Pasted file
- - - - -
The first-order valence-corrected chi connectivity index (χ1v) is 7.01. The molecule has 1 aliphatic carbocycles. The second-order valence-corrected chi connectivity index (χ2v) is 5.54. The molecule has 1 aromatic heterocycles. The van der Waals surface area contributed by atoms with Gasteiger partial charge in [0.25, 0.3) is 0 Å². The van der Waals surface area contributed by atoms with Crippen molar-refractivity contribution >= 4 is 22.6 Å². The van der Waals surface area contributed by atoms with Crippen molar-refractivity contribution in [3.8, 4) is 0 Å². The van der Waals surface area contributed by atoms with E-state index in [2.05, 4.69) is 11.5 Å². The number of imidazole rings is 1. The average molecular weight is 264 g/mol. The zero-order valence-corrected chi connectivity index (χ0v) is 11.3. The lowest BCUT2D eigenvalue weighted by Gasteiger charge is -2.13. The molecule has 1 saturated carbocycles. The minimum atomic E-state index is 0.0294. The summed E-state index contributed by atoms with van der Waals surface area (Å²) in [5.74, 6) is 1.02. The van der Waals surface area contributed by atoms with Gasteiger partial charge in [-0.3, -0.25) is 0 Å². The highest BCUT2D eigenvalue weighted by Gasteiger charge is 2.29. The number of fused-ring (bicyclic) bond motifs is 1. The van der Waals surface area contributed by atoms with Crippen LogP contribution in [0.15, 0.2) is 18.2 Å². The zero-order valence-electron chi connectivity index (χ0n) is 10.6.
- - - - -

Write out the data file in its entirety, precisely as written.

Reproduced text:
The first-order valence-corrected chi connectivity index (χ1v) is 7.01. The molecule has 1 aliphatic carbocycles. The second-order valence-corrected chi connectivity index (χ2v) is 5.54. The molecule has 1 aromatic heterocycles. The van der Waals surface area contributed by atoms with Gasteiger partial charge in [0.25, 0.3) is 0 Å². The van der Waals surface area contributed by atoms with Crippen molar-refractivity contribution >= 4 is 22.6 Å². The van der Waals surface area contributed by atoms with Crippen molar-refractivity contribution in [3.8, 4) is 0 Å². The van der Waals surface area contributed by atoms with E-state index in [2.05, 4.69) is 11.5 Å². The number of imidazole rings is 1. The average molecular weight is 264 g/mol. The zero-order valence-corrected chi connectivity index (χ0v) is 11.3. The lowest BCUT2D eigenvalue weighted by Gasteiger charge is -2.13. The molecule has 1 saturated carbocycles. The minimum atomic E-state index is 0.0294. The summed E-state index contributed by atoms with van der Waals surface area (Å²) in [5.74, 6) is 1.02. The van der Waals surface area contributed by atoms with Gasteiger partial charge in [-0.3, -0.25) is 0 Å². The highest BCUT2D eigenvalue weighted by Gasteiger charge is 2.29. The number of fused-ring (bicyclic) bond motifs is 1. The van der Waals surface area contributed by atoms with Crippen LogP contribution in [0.15, 0.2) is 18.2 Å². The zero-order valence-electron chi connectivity index (χ0n) is 10.6.